How will the city and its culture be affected if these trends are allowed to continue?
It will be filled with nothing but chain stores and people with a suburban mentality. Its character, its unique personality, the diversity and creativity that makes it a great city, will be destroyed. Already, this has happened across entire neighbourhoods. And it’s not just Manhattan. While character remains in the outer boroughs, hyper-gentrification won’t stop. It doesn’t recognise borders. This is clear-cutting and it’s spreading everywhere.

Rocco's pizza on 7th Avenue. Photo by Romy Ashby.

Rocco’s pizza on 7th Avenue. Photo by Romy Ashby.

Is this not just nostalgia for the good old days?
Some of it is nostalgia, but mostly it’s – at least for me – about the wish to live in a true urban environment, which means diversity, a certain amount of chaos and unpredictability, unique personalities, a possibility for strange and wonderful and creative things to happen.

None of that can occur in a controlled, bland, predictable environment built on the model of a suburban shopping mall. New York City is being curated and packaged for mass consumption. “Disney-fied” is the word that often comes to mind.

Could you explain how you came up with your multi-pronged strategy: social media campaign, testimonials and political activism? Why is it important to fight on many fronts?
The destroyers of New York used a multi-pronged strategy: rezoning, eminent domain, tax breaks to corporations, etc. So we need a multi-pronged strategy to stop the destruction and course correct. In London, there’s the Save Soho project, where a few celebrities made a video, and I thought why not do #SaveNYC, providing a space where New Yorkers, tourists, celebrities, anyone can post a video or send in a photo with the #SaveNYC message. This would show City Hall that there’s a crowd of us out here, we’re angry and we’re tired of watching the city be destroyed. We want real change.

The Small Business Jobs Survival Act will help to protect existing small businesses when it comes time for them to renew their leases, and we’re fighting hard for that right now. We also need a city-wide ordinance to slow down the spread of chain stores. I’m not advocating for no chains, and I shop at chains myself, but it’s about balance. We’ve gone way out of balance and it’s getting worse every day. Such an ordinance is not so far out – San Francisco does it. And when Rudy Giuliani was mayor, he rezoned so adult businesses could not cluster together, so why not rezone to stop the clustering of chains?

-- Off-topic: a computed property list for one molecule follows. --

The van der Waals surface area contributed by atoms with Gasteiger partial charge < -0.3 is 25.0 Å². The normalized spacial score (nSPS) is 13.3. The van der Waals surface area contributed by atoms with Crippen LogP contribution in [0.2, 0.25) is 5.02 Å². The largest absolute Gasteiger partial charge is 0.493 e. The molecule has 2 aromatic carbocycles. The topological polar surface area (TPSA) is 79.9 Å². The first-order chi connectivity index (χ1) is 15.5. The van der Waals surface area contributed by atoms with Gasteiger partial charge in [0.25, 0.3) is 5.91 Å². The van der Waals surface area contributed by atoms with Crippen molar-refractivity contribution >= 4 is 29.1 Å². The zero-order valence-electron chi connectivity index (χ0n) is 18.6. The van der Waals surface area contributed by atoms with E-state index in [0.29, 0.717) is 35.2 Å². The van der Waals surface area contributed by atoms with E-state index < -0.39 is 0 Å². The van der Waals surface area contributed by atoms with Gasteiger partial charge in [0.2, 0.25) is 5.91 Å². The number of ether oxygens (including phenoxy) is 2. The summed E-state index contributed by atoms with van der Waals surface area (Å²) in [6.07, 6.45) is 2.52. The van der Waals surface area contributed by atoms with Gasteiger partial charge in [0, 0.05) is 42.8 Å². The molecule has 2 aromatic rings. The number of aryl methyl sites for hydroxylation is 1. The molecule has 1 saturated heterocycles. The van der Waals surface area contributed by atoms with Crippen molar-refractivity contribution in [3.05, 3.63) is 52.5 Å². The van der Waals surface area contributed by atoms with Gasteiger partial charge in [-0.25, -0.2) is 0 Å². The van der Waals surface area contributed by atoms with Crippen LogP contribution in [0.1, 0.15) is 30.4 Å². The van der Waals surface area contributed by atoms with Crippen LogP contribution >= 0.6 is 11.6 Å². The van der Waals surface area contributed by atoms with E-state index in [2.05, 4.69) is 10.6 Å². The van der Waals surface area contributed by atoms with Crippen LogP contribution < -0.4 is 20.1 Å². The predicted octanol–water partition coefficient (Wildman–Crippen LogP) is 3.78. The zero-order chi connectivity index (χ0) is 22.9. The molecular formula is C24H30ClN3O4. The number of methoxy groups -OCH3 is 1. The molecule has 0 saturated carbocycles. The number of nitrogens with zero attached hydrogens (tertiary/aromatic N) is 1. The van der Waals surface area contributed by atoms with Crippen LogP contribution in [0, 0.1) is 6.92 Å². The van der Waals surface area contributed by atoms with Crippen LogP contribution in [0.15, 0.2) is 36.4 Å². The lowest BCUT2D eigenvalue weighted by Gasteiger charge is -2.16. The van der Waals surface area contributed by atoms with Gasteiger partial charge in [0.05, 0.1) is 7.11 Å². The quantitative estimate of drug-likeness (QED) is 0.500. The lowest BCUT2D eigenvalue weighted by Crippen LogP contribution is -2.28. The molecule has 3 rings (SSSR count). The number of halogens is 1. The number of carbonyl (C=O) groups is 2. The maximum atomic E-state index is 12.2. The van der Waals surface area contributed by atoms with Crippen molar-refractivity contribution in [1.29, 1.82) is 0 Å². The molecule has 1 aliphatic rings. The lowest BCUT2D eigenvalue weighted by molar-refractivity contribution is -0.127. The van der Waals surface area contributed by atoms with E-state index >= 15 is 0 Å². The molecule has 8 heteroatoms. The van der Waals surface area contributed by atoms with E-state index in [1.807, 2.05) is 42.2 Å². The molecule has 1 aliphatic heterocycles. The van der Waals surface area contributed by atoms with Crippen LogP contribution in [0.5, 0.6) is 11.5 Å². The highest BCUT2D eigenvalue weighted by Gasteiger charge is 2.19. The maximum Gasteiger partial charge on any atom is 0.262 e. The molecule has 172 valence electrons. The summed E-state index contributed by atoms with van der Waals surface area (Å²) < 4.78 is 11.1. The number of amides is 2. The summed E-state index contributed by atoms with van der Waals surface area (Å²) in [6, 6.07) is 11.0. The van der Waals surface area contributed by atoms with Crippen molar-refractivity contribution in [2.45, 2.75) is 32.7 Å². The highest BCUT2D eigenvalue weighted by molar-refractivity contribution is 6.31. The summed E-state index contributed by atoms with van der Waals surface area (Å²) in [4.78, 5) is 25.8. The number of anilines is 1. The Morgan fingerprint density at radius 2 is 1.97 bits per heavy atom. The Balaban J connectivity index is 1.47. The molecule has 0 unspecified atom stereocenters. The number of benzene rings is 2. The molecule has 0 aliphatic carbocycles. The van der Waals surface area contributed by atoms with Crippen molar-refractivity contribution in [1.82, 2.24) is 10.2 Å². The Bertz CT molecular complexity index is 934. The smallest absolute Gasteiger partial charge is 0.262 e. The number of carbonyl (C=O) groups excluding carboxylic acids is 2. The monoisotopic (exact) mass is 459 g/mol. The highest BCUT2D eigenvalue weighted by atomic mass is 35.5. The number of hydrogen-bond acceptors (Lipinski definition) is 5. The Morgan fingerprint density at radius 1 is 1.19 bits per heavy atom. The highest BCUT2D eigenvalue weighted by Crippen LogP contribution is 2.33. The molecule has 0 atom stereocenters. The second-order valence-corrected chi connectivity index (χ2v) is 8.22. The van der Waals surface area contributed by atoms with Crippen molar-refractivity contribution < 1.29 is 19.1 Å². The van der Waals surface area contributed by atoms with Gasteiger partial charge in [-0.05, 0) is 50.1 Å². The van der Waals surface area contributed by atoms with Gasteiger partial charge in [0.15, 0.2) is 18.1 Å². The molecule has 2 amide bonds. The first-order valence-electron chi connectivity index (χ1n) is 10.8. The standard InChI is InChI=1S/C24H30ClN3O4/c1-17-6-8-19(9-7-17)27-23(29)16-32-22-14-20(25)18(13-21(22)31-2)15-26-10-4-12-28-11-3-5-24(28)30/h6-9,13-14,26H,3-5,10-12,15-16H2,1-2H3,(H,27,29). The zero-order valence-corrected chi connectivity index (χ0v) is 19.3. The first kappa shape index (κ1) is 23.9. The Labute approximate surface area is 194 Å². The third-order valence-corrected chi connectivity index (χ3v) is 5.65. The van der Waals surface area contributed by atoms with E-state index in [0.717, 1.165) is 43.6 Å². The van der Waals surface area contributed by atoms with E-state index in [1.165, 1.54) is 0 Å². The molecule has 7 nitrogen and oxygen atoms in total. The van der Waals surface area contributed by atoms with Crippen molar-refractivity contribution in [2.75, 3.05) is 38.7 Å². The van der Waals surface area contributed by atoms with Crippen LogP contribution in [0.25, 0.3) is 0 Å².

If we could get at least those two strategies in place, I could breathe a little easier.

Also, and here’s where small towns excel at something New York doesn’t – their townspeople get to say no to an incoming national chain. Neighbourhood people in New York should have the power to say no, too, and influence the commercial landscape of their parts of town.

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Photo: Kirsten Theodos

What will New York look like after it is ‘saved’?
I hope its streets will repopulate with small businesses, and that the number of chains will decrease. That will restore the aesthetic diversity of the streets and repair some of the damage done to local community networks.

What’s your call to action? How can people get involved, show support, be part of the change, etc.?
I’d love to see more people adding their videos and photos to the website at savenyc.nyc. They can also join the #SaveNYC Facebook group to discuss taking action, which might mean going to a meeting or attending a rally. We’ve got a concert/performance coming up in May, featuring the downtown legend Penny Arcade. We also want people to tweet and retweet with the hashtag #SaveNYC.

People are encouraged to bring their own ideas to the online forum, use their skills and talents, and get things going in their own neighbourhoods. Already, multiple leaders are emerging from the #SaveNYC group, and they’re doing their own things, which is great. #SaveNYC is a crowd-sourced grassroots movement. If we’re going to save New York City, it’s going to take a crowd.

Find out more about the #SaveNYC campaign.